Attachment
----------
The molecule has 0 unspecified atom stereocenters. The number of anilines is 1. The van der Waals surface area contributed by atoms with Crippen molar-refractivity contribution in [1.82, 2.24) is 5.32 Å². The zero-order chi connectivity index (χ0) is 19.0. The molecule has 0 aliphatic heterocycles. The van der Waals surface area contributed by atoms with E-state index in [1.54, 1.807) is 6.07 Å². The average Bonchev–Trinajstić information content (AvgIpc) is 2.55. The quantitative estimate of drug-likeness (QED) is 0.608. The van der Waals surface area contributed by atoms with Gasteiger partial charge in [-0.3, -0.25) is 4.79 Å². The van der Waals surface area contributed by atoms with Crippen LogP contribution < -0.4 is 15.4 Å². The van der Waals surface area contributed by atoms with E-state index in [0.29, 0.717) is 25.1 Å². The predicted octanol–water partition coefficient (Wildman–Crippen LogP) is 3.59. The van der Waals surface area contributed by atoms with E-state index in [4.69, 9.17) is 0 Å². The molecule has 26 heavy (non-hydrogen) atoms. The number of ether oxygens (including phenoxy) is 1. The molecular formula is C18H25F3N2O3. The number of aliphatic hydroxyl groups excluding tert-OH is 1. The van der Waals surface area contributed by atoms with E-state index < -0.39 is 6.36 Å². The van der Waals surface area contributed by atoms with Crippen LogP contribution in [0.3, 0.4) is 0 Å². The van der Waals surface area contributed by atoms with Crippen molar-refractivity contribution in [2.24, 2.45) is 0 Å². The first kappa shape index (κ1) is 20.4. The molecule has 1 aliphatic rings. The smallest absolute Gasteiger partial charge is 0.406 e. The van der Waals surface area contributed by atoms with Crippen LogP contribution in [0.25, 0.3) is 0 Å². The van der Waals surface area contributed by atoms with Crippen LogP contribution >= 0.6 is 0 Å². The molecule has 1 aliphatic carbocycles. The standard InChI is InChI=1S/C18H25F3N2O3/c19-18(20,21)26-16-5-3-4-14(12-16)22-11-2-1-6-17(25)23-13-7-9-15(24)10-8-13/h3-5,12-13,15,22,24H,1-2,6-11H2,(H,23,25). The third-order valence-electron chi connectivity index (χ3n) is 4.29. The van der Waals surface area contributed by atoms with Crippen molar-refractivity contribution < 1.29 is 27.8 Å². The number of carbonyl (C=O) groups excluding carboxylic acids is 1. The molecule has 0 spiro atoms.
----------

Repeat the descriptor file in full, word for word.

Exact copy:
The molecule has 0 unspecified atom stereocenters. The number of anilines is 1. The van der Waals surface area contributed by atoms with Crippen molar-refractivity contribution in [1.82, 2.24) is 5.32 Å². The zero-order chi connectivity index (χ0) is 19.0. The molecule has 0 aliphatic heterocycles. The van der Waals surface area contributed by atoms with E-state index in [1.54, 1.807) is 6.07 Å². The average Bonchev–Trinajstić information content (AvgIpc) is 2.55. The quantitative estimate of drug-likeness (QED) is 0.608. The van der Waals surface area contributed by atoms with Gasteiger partial charge in [-0.3, -0.25) is 4.79 Å². The van der Waals surface area contributed by atoms with Crippen LogP contribution < -0.4 is 15.4 Å². The van der Waals surface area contributed by atoms with E-state index in [0.29, 0.717) is 25.1 Å². The predicted octanol–water partition coefficient (Wildman–Crippen LogP) is 3.59. The van der Waals surface area contributed by atoms with E-state index in [4.69, 9.17) is 0 Å². The molecule has 26 heavy (non-hydrogen) atoms. The number of ether oxygens (including phenoxy) is 1. The molecular formula is C18H25F3N2O3. The number of aliphatic hydroxyl groups excluding tert-OH is 1. The van der Waals surface area contributed by atoms with E-state index < -0.39 is 6.36 Å². The van der Waals surface area contributed by atoms with Crippen LogP contribution in [0.3, 0.4) is 0 Å². The van der Waals surface area contributed by atoms with Crippen molar-refractivity contribution in [2.24, 2.45) is 0 Å². The first kappa shape index (κ1) is 20.4. The molecule has 1 aliphatic rings. The smallest absolute Gasteiger partial charge is 0.406 e. The van der Waals surface area contributed by atoms with Crippen LogP contribution in [0.25, 0.3) is 0 Å². The van der Waals surface area contributed by atoms with Crippen LogP contribution >= 0.6 is 0 Å². The molecule has 1 aliphatic carbocycles. The standard InChI is InChI=1S/C18H25F3N2O3/c19-18(20,21)26-16-5-3-4-14(12-16)22-11-2-1-6-17(25)23-13-7-9-15(24)10-8-13/h3-5,12-13,15,22,24H,1-2,6-11H2,(H,23,25). The third-order valence-electron chi connectivity index (χ3n) is 4.29. The van der Waals surface area contributed by atoms with Crippen molar-refractivity contribution < 1.29 is 27.8 Å². The number of carbonyl (C=O) groups excluding carboxylic acids is 1. The molecule has 0 spiro atoms.